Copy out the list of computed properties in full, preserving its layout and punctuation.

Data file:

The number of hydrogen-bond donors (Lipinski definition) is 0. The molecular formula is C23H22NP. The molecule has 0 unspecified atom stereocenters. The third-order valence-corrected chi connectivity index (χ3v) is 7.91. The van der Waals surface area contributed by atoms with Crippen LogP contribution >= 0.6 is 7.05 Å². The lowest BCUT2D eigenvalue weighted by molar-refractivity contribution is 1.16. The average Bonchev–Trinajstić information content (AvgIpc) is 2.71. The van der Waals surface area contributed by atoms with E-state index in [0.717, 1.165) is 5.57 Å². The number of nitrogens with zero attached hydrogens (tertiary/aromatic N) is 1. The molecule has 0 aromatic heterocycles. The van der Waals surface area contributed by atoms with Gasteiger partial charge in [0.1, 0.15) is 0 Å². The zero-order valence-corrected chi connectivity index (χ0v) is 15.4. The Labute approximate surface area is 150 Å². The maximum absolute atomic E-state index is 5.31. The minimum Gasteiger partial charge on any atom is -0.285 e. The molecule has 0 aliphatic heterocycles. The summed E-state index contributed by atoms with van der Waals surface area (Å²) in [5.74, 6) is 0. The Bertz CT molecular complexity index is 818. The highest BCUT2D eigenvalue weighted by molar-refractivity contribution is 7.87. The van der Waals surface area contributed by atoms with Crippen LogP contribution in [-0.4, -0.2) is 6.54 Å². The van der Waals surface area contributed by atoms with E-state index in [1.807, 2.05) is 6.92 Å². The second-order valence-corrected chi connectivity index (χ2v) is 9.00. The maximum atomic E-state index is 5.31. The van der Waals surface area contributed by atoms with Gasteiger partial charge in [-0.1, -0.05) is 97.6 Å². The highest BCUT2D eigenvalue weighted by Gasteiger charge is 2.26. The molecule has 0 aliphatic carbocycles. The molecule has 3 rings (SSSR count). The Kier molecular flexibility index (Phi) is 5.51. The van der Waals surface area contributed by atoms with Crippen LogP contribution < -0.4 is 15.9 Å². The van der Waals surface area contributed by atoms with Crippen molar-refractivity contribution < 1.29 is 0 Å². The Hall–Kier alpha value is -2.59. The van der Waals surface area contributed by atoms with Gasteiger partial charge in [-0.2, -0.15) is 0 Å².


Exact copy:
The number of hydrogen-bond donors (Lipinski definition) is 0. The molecular formula is C23H22NP. The molecule has 0 unspecified atom stereocenters. The third-order valence-corrected chi connectivity index (χ3v) is 7.91. The van der Waals surface area contributed by atoms with Crippen LogP contribution >= 0.6 is 7.05 Å². The lowest BCUT2D eigenvalue weighted by molar-refractivity contribution is 1.16. The average Bonchev–Trinajstić information content (AvgIpc) is 2.71. The van der Waals surface area contributed by atoms with E-state index in [0.717, 1.165) is 5.57 Å². The number of nitrogens with zero attached hydrogens (tertiary/aromatic N) is 1. The molecule has 0 aromatic heterocycles. The van der Waals surface area contributed by atoms with Gasteiger partial charge in [0.1, 0.15) is 0 Å². The zero-order valence-corrected chi connectivity index (χ0v) is 15.4. The Labute approximate surface area is 150 Å². The maximum absolute atomic E-state index is 5.31. The minimum Gasteiger partial charge on any atom is -0.285 e. The molecule has 0 aliphatic heterocycles. The summed E-state index contributed by atoms with van der Waals surface area (Å²) in [5.74, 6) is 0. The Bertz CT molecular complexity index is 818. The highest BCUT2D eigenvalue weighted by molar-refractivity contribution is 7.87. The van der Waals surface area contributed by atoms with Crippen LogP contribution in [-0.4, -0.2) is 6.54 Å². The van der Waals surface area contributed by atoms with E-state index in [1.807, 2.05) is 6.92 Å². The second-order valence-corrected chi connectivity index (χ2v) is 9.00. The maximum atomic E-state index is 5.31. The van der Waals surface area contributed by atoms with Gasteiger partial charge in [-0.1, -0.05) is 97.6 Å². The highest BCUT2D eigenvalue weighted by Gasteiger charge is 2.26. The molecule has 0 aliphatic carbocycles. The molecule has 3 rings (SSSR count). The Kier molecular flexibility index (Phi) is 5.51. The van der Waals surface area contributed by atoms with Crippen LogP contribution < -0.4 is 15.9 Å². The van der Waals surface area contributed by atoms with Crippen molar-refractivity contribution < 1.29 is 0 Å². The Hall–Kier alpha value is -2.59. The van der Waals surface area contributed by atoms with Gasteiger partial charge in [-0.2, -0.15) is 0 Å².